For conditions such as chronic pain, prescription drugs remain the main treatment available on the market. In spite of alternatives such as physiotherapy and natural pain relievers, most people who live with chronic pain need prescription drugs to lead a normal life, but this dependence on pills can have serious consequences.
In 2017, 1.7 million people age 12 and older had a pain reliever use disorder, which is significantly higher than the number of people struggling with heroin and cocaine abuse. Apart from pain relievers, sedatives and stimulants for sleep disorders and anxiety can also have dangerous side effects when they’re not taken according to the doctor’s instruction.
More and more people are aware of the risks of prescription drugs, which is why they’re afraid of developing a physical dependence on them. If you suffer from chronic pain, you’ve recently had surgery and now you’re on painkillers, or you are under treatment for mental health disorder, you can reduce your risk of addiction by following these precautions:
Be transparent with your doctor
Many times, the problem with prescription drugs comes from a poor understanding of your condition or poor communication with your doctor. If the doctor doesn’t know exactly what signs and symptoms you have, they might prescribe pills that are too weak or too strong, and that can lead to abuse. Also, make sure you inform your doctor of any other medication you’re taking. Opioids, for example, should not be mixed with certain drugs because they have dangerous interactions. Asking about alternative treatments is always an option, but keep in mind that their efficiency may be limited. Also, document all the results or side effects you get from prescription drugs so that your doctor knows how to adjust your dosage.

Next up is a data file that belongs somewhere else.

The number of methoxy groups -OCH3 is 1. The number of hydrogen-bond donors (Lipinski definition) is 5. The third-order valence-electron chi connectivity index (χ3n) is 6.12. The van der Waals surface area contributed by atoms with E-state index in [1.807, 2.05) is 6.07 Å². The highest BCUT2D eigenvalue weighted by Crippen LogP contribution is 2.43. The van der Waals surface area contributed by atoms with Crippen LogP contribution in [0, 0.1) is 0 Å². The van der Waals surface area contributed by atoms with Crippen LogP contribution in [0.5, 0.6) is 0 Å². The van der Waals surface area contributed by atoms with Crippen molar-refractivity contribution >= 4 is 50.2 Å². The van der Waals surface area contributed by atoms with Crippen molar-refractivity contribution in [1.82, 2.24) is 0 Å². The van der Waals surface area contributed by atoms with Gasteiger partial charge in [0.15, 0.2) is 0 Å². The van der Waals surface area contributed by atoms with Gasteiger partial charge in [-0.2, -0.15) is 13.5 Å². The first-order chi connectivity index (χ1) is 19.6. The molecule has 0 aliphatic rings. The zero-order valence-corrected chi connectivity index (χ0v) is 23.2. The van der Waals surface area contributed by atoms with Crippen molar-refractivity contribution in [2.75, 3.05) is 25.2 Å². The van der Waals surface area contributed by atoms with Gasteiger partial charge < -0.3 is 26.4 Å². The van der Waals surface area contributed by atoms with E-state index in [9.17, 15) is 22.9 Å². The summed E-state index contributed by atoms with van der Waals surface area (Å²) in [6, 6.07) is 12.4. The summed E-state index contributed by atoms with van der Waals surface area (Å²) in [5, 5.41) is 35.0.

Always respect dosage and directions
Studies show that one of the most common reasons why people end up seeking drug addiction treatment is because they didn’t stick to the recommended dosage and directions, especially in patients who take painkillers. If your pain medication isn’t doing anything for you, don’t increase the dosage without telling your doctor. Also, never take painkillers or other medicine with someone else’s prescription. Even if your symptoms are similar, what works for a patient may not work for another, so if you feel that your prescription isn’t working, it’s best to just talk to your doctor about it, not change it on your own.
Check the source of your medication
Prescription drugs can be expensive and we all want to save money, but be careful where the search for a bargain takes you. If you plan on buying your meds online, double check that website’s reliability. Otherwise, not only you might end up losing your money, but also risk your health. Many scam websites sell counterfeit painkillers, and that could lead to a series of harmful side effects and endanger your health. If you can’t check the source, it’s better to stick to your usual pharmacy or ask your doctor about cheaper alternatives, because the deal you get online might not be worth it.